As mentioned above, Rich Nelson and Mike Muller hosted an attractive Hail Caesar game at the convention. Pictures 24, 32, 33, and 35 show various stages of the “Battle of Arsuf: Richard vs Saladin.” Laminated unit ID cards were placed behind each 28mm unit for ease of play. Each unit appeared to be arranged on a magnetic tray for ease of movement. At one point in the miniature battle I witnessed, the Knights Hospitallers rolled snake-eyes during a morale check. God was apparently on their side, however, as the consequences of the failed test were not all that serious.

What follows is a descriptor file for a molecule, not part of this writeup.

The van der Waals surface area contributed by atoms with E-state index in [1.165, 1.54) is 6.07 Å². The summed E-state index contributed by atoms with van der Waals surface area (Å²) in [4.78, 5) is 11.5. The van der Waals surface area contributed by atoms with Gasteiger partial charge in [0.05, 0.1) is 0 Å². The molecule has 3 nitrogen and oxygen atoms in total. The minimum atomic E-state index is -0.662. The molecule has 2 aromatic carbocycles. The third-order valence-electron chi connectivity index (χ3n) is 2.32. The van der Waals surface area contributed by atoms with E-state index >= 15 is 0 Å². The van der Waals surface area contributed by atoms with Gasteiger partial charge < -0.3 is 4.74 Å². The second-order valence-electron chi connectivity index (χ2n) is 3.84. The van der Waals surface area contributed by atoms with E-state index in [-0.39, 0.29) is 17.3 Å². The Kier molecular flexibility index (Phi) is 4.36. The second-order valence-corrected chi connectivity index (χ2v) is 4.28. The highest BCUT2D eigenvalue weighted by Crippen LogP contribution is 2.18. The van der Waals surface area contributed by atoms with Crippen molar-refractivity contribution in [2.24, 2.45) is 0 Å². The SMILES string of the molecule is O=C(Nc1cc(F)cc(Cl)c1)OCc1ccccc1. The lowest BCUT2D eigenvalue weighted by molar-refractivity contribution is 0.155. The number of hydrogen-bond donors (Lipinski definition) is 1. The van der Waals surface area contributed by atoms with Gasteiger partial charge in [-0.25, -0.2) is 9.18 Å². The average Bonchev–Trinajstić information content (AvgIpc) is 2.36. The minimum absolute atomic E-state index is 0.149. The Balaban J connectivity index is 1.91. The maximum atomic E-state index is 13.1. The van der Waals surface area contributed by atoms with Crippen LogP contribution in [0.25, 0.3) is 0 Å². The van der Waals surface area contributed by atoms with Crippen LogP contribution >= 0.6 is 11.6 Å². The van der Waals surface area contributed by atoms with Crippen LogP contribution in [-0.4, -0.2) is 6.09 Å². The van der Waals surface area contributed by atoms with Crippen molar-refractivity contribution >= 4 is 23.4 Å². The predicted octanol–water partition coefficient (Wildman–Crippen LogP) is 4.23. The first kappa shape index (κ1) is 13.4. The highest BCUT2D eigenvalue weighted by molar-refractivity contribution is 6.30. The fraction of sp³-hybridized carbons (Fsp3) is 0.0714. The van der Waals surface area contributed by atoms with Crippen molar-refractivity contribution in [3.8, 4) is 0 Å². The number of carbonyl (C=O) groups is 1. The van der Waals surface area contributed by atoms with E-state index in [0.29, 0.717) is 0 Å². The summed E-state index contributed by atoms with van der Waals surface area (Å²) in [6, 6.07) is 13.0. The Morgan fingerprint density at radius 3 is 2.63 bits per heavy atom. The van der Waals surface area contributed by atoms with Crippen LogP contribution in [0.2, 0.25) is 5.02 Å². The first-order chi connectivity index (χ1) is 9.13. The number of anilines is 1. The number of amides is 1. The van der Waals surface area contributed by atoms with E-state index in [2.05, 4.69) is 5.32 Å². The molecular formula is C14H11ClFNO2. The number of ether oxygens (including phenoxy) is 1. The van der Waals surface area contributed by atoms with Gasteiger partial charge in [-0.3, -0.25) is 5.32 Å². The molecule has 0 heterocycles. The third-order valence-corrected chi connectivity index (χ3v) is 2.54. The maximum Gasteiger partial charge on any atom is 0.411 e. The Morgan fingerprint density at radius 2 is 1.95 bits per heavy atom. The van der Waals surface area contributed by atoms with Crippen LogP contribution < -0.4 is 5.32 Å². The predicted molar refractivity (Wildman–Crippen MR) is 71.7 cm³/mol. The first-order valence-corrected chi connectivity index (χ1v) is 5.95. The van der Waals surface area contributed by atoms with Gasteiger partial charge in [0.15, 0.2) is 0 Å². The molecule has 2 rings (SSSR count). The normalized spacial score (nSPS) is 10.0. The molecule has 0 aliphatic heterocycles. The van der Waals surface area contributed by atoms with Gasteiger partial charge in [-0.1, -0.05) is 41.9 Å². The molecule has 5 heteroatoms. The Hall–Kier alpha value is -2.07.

From The Crusades we travel back to Napoleonics in Pictures 25 and 26. Another hobby notable, Todd Fisher (ably assisted by John Read), presented the “Battle of Rivoli.” The rule book — or binder — was so impressive (and a little intimidating in my opinion) that I thought it deserved its own photo. The sculpted terrain was equally impressive.
Axis & Allies gamers were taken care of by Bob Roby, who hosted a weekend’s worth of WW II on a large colored board using plastic pieces, play money, and dice. (Picture 27)